COVID complicates matters for young patients with cancer
LONDON, ONT. -- Sheri Boucher says, having her son go through cancer treatments during COVID is the most difficult thing they have both endured.
"It's a blow that you never think that it's going to be your child," said Boucher. "There is no words to describe how you feel as a parent when your child is sick, there's nothing that you can do to help."
Her 15-year-old son, Seth was diagnosed with Diffuse B Cell Non-Hodgkin’s Lymphoma two years ago. They have had to travel all the way from there home in Thunder Bay for treatment.
"All the chemotherapy really made me feel sick, made you feel like you're constantly weak," said Seth Pervais, who goes by a different last name.
Scott Fortnum, from the Children’s Health Foundation says normally a family like Seth’s would be able to fly down but the pandemic has complicated matters.
"It's been so difficult with COVID, usually when kids come into the hospital, they're surrounded by family, they've got a support network built in, that can't happen right now," said Fortnum.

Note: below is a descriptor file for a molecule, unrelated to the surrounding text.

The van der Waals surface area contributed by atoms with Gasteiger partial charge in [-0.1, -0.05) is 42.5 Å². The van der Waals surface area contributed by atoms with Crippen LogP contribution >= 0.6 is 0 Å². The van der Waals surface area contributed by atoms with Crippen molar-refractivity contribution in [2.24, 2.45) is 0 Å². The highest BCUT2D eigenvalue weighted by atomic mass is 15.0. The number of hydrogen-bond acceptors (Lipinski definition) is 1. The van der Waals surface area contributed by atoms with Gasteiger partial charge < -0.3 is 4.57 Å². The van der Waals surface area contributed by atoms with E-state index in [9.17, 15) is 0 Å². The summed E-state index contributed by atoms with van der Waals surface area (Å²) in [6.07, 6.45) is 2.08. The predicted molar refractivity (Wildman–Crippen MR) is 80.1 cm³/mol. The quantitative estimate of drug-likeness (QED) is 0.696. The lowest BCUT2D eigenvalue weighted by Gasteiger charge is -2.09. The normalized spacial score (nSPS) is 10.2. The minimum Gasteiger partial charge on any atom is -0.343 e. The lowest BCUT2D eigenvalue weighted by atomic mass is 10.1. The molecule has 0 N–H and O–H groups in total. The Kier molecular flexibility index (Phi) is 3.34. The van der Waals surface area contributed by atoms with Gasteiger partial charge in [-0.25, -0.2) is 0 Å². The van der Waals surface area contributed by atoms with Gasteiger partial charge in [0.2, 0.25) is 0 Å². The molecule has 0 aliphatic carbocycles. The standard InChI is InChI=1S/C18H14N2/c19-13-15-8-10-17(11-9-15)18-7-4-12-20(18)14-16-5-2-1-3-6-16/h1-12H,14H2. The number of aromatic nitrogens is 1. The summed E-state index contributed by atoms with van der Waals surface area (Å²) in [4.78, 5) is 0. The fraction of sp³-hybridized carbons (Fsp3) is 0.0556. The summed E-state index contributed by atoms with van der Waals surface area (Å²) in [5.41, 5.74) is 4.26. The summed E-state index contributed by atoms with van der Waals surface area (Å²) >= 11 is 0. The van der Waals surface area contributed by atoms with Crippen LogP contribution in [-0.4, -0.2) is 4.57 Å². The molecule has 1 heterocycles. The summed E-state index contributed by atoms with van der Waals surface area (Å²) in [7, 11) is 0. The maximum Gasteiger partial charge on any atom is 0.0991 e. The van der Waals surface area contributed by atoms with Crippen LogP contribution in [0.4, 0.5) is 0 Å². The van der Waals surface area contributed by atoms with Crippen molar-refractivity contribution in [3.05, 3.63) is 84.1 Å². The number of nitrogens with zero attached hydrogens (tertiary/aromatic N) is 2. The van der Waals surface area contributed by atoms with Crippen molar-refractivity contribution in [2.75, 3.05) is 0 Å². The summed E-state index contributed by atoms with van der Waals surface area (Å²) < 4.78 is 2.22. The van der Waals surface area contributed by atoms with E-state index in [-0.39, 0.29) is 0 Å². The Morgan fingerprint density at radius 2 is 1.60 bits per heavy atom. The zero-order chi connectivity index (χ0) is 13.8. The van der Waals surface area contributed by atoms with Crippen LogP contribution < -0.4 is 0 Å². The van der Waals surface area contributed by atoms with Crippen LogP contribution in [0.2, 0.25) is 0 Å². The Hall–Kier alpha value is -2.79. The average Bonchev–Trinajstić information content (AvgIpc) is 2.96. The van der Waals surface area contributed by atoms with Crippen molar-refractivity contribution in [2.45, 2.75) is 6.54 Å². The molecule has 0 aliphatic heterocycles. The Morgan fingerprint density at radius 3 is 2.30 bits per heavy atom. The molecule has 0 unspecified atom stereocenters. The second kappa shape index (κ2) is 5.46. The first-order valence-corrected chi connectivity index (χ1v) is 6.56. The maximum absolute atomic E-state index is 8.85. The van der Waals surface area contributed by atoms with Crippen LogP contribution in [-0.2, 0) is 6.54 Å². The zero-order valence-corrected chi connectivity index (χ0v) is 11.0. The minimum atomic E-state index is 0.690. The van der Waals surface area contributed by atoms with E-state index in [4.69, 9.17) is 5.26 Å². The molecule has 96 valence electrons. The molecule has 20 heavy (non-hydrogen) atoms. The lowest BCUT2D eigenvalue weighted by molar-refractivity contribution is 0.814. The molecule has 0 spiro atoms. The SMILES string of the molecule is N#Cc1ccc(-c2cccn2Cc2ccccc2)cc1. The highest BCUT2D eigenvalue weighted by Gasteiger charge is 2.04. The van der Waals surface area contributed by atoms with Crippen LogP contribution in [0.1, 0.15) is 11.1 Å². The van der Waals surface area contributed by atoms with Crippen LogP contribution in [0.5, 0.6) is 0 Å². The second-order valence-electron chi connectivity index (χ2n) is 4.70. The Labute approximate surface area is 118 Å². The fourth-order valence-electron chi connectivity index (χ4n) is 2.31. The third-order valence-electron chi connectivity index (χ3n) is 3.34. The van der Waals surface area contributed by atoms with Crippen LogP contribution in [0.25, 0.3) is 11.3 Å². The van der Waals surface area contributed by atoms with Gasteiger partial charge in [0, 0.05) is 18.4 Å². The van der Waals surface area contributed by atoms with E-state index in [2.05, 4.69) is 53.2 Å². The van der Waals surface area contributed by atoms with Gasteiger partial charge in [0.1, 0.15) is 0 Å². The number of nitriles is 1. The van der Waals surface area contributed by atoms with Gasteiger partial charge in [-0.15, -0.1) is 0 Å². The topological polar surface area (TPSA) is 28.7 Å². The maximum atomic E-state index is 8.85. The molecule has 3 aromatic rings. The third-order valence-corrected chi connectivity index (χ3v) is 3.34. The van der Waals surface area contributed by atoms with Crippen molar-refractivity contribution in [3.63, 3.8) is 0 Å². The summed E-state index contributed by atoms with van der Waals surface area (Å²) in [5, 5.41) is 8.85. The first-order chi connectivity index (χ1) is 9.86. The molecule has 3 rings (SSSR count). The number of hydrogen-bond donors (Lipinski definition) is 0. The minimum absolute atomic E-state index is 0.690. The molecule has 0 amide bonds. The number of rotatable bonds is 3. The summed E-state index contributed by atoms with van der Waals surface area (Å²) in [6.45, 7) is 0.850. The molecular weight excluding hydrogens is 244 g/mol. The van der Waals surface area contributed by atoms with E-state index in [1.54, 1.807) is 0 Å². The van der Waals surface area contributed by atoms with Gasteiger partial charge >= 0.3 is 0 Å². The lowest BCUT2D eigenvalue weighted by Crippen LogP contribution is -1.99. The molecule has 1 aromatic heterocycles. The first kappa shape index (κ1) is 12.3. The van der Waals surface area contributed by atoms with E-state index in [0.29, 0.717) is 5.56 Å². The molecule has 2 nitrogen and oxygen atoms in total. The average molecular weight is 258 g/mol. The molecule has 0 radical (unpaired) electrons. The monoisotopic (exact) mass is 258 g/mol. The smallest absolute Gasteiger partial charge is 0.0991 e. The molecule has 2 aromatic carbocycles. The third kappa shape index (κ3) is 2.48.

Seth is now in remission and Fortnum says the teen is helping them with their new fundraising campaign called, 'Stand by Me'.
"We’re really hoping the community can come together help us ensure that we're not going to let anybody down so we can maintain our programs and equipment," said Fortnum.
Because of the care he received here in London, Seth says he wants to give back and become a health care professional.
"I was thinking maybe I'll become a nurse because I don't know what I would have done without them," said Seth.
For more information on the “Stand By Me” campaign or to donate, visit their website.